Beatrice Bunson's Guide to Romeo and Juliet by Paula Marantz Cohen was well reviewed by Kirkus Reviews and School Library Journal.
What's the best way to deal with high school drama? Apply the problem-solving strategies of Shakespeare. "It should be exciting to start high school, thought Bea—only it wasn't." On the first day of freshman year, Bea learns that her expectations of high school might not match reality. One problem is that Bea's best friend achieved both a new, hot body and a leap into the cool group while Bea was away at summer camp. Another problem is that Bea's longtime crush turns out to be a jerk. Luckily, there's a new teacher at the head of the honors English classroom who guides Bea's class through the twists and turns of Romeo and Juliet, showing them how the play can be applicable to their own lives. Cohen offers up lessons of theory and language while engaging her readers with enjoyable characters who find themselves entangled in Shakespearean plots that must be unwound with compassion and insight. The student body is not notably diverse; Bea, her teacher, and her crush are all evidently white. Cohen writes with a light romantic touch, only occasionally slipping into the pedantic: "Listening to all this, Bea came to a bunch of conclusions that connected to Romeo and Juliet." Her discussions of plot, language, and thematic elements will serve young scholars better than SparkNotes. Ideal for those who are charmed by the romance of Shakespeare. And who isn't? (Fiction. 12-15)
School Library Journal:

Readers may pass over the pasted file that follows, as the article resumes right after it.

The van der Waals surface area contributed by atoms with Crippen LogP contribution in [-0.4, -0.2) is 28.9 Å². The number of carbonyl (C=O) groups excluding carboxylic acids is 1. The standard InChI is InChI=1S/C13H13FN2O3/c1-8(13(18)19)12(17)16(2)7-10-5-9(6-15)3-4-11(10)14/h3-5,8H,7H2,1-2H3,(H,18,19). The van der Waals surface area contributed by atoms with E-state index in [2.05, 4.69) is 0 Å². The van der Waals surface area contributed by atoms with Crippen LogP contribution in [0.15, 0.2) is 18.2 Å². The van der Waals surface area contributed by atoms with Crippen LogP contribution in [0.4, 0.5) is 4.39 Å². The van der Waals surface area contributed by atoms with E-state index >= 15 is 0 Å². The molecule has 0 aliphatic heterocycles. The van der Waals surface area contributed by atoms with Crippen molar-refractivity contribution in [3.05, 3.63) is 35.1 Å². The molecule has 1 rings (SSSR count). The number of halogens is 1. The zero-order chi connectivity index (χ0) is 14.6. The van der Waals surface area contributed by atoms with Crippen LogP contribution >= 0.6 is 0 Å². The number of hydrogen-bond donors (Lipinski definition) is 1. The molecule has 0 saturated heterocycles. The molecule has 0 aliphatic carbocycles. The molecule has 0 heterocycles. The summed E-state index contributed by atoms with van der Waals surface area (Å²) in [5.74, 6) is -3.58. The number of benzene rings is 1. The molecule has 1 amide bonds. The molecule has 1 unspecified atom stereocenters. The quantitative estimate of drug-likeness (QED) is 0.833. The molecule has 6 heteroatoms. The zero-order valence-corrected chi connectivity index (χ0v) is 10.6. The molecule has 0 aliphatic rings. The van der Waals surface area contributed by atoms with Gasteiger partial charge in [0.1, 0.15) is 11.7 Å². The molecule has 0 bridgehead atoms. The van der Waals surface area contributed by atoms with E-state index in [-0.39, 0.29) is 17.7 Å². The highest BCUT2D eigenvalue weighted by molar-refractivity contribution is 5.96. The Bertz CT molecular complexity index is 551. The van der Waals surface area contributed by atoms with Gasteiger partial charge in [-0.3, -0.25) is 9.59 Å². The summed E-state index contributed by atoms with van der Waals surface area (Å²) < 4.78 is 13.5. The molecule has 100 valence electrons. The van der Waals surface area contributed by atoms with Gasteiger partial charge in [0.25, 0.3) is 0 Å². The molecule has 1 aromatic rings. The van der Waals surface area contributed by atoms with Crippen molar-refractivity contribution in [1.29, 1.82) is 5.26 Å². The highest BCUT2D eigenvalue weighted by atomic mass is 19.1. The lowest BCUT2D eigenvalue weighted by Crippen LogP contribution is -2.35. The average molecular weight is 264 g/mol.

Gr 7 Up—Beatrice and Nan have been best friends almost all of their lives. Now a freshman, Nan has transformed herself from a frumpy, nerdy eighth grader to a trim, cool high schooler. This, of course, changes not only Nan's personality but also her relationship with Beatrice, who is still considered one of the "smart kids." Struggling to figure out how to maintain the closeness Beatrice once shared with Nan while identifying how she fits in is the heart of this somewhat engaging novel. Beatrice is relieved and excited when she finds out that the older, dowdy, female freshman English teacher has been replaced by the young Mr. Martin. He introduces the students to Shakespeare's Romeo and Juliet. As the class dives deeper into the play, Beatrice finds herself comparing her real life with a Shakespearian one. She realizes that, just as there is more to Romeo and Juliet than meets the eye, there is more to Beatrice than most of her classmates (even Beatrice herself) could first admit. Cohen integrates snippets of the play into the plot structure in a way that helps readers understand the stanzas' hidden meanings. Those unable to decipher the prose will be relieved by how the characters explain the play's nuances in interior monologues and dialogue. The biggest drawback is the novel's predictability. VERDICT An entertaining work for those who enjoy quick reads with realistic characters. For fans of Meg Cabot's books.—Amy Caldera, Dripping Springs Middle School, Dripping Springs, TX